Today is Yom HaShoah, Holocaust Remembrance Day. In Israel, it was celebrated (as it is every year) with a siren at 10:00 am that sounds throughout the country, causing life to come to a complete halt for a solid minute. Cars stop on the highway, doctors stop in surgery, children stop in recess, and the whole country comes to its feet and stands in silence. There are other ceremonies, remembrances, and conversations that happen on this day, but even if you ignore all of them, at the bare minimum, you can’t lose track of the day because that one minute sure lasts a long time.
Here in the United States, there is no siren, although communities often organize their own memorials. This week, several of my friends have been recommending an article in The Atlantic by Dara Horn, published this week, surely with a non-coincidental publication date. It’s called: Is Holocaust Education Making Anti-Semitism Worse? Using dead Jews as symbols isn’t helping living ones. I read Dara Horn’s book People Love Dead Jews last year, and found it thought-provoking and interesting, even though I definitely didn’t agree with everything she said.
In my own family, and circulating in discussions of friends, and on billboards, there has been an increasing amount of chatter about a recent or trending rise in anti-Semitism. To be clear, I haven’t personally felt it. But enough people close to me have that it feels like something to be alert about, and a claim that holocaust education could be exacerbating anti-Semitism is certainly interesting, as her article’s title claims.
Before I even read it, I mapped it onto somethign that Dara Horn had said in a couple of the interviews she gave about her book. She complained that when she spoke to Jewish audiences, they could easily rattle off the names of many of the Nazi death camps. Auschwitz. Treblinka. Bergen-Belsen. They roll off the tongue with solemnity. But could these same audiences name Yiddish authors? The famous ones who had perished in those camps? Whose lives and livelihoods and culture were stamped out by Nazi sadism and genocidal efficiency?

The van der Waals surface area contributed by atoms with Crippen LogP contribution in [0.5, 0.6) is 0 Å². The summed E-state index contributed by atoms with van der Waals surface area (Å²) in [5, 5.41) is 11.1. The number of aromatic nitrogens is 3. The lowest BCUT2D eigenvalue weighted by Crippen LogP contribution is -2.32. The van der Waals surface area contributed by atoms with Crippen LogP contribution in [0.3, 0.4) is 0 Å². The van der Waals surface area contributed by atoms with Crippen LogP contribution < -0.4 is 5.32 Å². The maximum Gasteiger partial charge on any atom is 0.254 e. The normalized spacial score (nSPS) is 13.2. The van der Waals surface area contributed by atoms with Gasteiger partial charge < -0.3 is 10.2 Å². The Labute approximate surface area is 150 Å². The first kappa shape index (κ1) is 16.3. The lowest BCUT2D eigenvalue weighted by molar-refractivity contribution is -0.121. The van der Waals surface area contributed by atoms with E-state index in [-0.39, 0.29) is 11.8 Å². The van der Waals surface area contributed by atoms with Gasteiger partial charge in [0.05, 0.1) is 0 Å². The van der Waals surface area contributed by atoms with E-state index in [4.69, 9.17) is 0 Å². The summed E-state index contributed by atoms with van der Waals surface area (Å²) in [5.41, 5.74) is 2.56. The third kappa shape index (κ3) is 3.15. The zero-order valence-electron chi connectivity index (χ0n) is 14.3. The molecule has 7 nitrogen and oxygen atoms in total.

I liked her question. Sometimes I have had the same reaction. There’s a gruesome salaciousness to entering the details of death and murder, and why do we have to talk about it so much and foreground it so much, when we could instead be honoring the victims not in their deaths but in the accomplishments of their lives.
And then I think about my family’s recent visit to the Museum of Tolerance in Los Angeles. So so so many painful stories, but the one that I can’t get out of my head is a woman who narrates how her nephew was being born just as the Nazis invaded the town. The Nazis were rounding up all the Jews— or starting to— so despite the chaos, she hightailed it to the hospital where her sister was recovering from childbirth, hoping to reunite before whatever fate was in store for them. Unsurprisingly, she couldn’t get in to the building because it was blockaded. Standing on the steps near the entrance, she saw bundles start to rain down from one of the upper floors, tossed to the ground like garbage. She — and the other bystanders down below— couldn’t quite make sense of what was happening. Some of the bundles had human-like form. Were they dolls? Why were Nazis tossing dolls out the window of the hospital?